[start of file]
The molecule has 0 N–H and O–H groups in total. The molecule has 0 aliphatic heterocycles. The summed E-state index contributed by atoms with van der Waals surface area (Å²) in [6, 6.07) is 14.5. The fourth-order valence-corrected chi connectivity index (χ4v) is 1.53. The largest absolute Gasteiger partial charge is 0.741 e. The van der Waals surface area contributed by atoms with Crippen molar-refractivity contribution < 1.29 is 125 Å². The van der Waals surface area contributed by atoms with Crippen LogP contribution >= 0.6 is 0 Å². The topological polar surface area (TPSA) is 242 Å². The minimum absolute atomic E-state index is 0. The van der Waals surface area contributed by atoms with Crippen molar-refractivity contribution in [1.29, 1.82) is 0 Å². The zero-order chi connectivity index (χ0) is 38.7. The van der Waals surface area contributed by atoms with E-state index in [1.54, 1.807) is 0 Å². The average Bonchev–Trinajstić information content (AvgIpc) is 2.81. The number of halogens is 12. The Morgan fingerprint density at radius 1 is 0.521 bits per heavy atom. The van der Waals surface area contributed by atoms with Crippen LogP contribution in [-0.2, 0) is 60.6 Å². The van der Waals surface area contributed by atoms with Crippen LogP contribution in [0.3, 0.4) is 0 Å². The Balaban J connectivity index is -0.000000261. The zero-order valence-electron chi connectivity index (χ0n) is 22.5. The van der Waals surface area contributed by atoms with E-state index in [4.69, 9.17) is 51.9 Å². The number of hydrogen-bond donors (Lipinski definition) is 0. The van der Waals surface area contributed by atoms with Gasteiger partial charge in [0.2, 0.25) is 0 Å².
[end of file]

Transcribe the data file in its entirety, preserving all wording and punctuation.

The molecule has 0 N–H and O–H groups in total. The molecule has 0 aliphatic heterocycles. The summed E-state index contributed by atoms with van der Waals surface area (Å²) in [6, 6.07) is 14.5. The fourth-order valence-corrected chi connectivity index (χ4v) is 1.53. The largest absolute Gasteiger partial charge is 0.741 e. The van der Waals surface area contributed by atoms with Crippen molar-refractivity contribution < 1.29 is 125 Å². The van der Waals surface area contributed by atoms with Crippen LogP contribution >= 0.6 is 0 Å². The topological polar surface area (TPSA) is 242 Å². The minimum absolute atomic E-state index is 0. The van der Waals surface area contributed by atoms with Crippen molar-refractivity contribution in [1.29, 1.82) is 0 Å². The zero-order chi connectivity index (χ0) is 38.7. The van der Waals surface area contributed by atoms with E-state index in [1.54, 1.807) is 0 Å². The average Bonchev–Trinajstić information content (AvgIpc) is 2.81. The number of halogens is 12. The Morgan fingerprint density at radius 1 is 0.521 bits per heavy atom. The van der Waals surface area contributed by atoms with Crippen LogP contribution in [-0.2, 0) is 60.6 Å². The van der Waals surface area contributed by atoms with Crippen LogP contribution in [0.3, 0.4) is 0 Å². The Balaban J connectivity index is -0.000000261. The zero-order valence-electron chi connectivity index (χ0n) is 22.5. The van der Waals surface area contributed by atoms with E-state index in [4.69, 9.17) is 51.9 Å². The number of hydrogen-bond donors (Lipinski definition) is 0. The van der Waals surface area contributed by atoms with Gasteiger partial charge in [0.2, 0.25) is 0 Å².